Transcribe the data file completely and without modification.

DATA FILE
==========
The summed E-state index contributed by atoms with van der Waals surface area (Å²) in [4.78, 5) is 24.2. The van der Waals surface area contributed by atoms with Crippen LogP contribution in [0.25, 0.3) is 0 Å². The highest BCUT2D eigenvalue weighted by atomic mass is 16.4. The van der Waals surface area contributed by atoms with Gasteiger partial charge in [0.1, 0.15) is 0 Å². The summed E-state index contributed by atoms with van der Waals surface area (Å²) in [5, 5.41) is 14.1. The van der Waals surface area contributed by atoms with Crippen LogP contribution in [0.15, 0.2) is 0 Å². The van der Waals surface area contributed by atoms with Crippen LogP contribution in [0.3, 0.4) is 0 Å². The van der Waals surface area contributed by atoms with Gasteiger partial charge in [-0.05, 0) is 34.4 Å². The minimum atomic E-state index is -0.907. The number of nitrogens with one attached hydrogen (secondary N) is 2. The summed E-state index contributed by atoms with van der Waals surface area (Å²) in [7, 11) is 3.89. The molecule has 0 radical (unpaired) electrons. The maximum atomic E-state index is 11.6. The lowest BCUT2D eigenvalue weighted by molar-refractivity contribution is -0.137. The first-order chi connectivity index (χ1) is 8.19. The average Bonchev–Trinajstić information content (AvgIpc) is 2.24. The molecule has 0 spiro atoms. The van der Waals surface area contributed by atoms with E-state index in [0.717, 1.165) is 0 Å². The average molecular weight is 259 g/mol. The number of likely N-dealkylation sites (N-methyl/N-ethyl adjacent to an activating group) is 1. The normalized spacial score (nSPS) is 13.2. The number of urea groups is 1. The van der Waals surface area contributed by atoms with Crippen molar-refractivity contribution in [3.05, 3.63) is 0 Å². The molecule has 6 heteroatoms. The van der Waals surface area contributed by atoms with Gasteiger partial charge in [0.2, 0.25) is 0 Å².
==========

The summed E-state index contributed by atoms with van der Waals surface area (Å²) in [4.78, 5) is 24.2. The van der Waals surface area contributed by atoms with Crippen LogP contribution in [0.25, 0.3) is 0 Å². The highest BCUT2D eigenvalue weighted by atomic mass is 16.4. The van der Waals surface area contributed by atoms with Gasteiger partial charge in [0.1, 0.15) is 0 Å². The summed E-state index contributed by atoms with van der Waals surface area (Å²) in [5, 5.41) is 14.1. The van der Waals surface area contributed by atoms with Crippen LogP contribution in [0.15, 0.2) is 0 Å². The van der Waals surface area contributed by atoms with Crippen LogP contribution in [0.3, 0.4) is 0 Å². The van der Waals surface area contributed by atoms with Gasteiger partial charge in [-0.05, 0) is 34.4 Å². The minimum atomic E-state index is -0.907. The number of nitrogens with one attached hydrogen (secondary N) is 2. The summed E-state index contributed by atoms with van der Waals surface area (Å²) in [7, 11) is 3.89. The molecule has 0 radical (unpaired) electrons. The maximum atomic E-state index is 11.6. The lowest BCUT2D eigenvalue weighted by molar-refractivity contribution is -0.137. The first-order chi connectivity index (χ1) is 8.19. The average Bonchev–Trinajstić information content (AvgIpc) is 2.24. The molecule has 0 spiro atoms. The van der Waals surface area contributed by atoms with E-state index in [0.717, 1.165) is 0 Å². The average molecular weight is 259 g/mol. The number of likely N-dealkylation sites (N-methyl/N-ethyl adjacent to an activating group) is 1. The normalized spacial score (nSPS) is 13.2. The number of urea groups is 1. The van der Waals surface area contributed by atoms with Crippen molar-refractivity contribution in [3.05, 3.63) is 0 Å². The molecule has 6 heteroatoms. The van der Waals surface area contributed by atoms with Gasteiger partial charge in [0.2, 0.25) is 0 Å².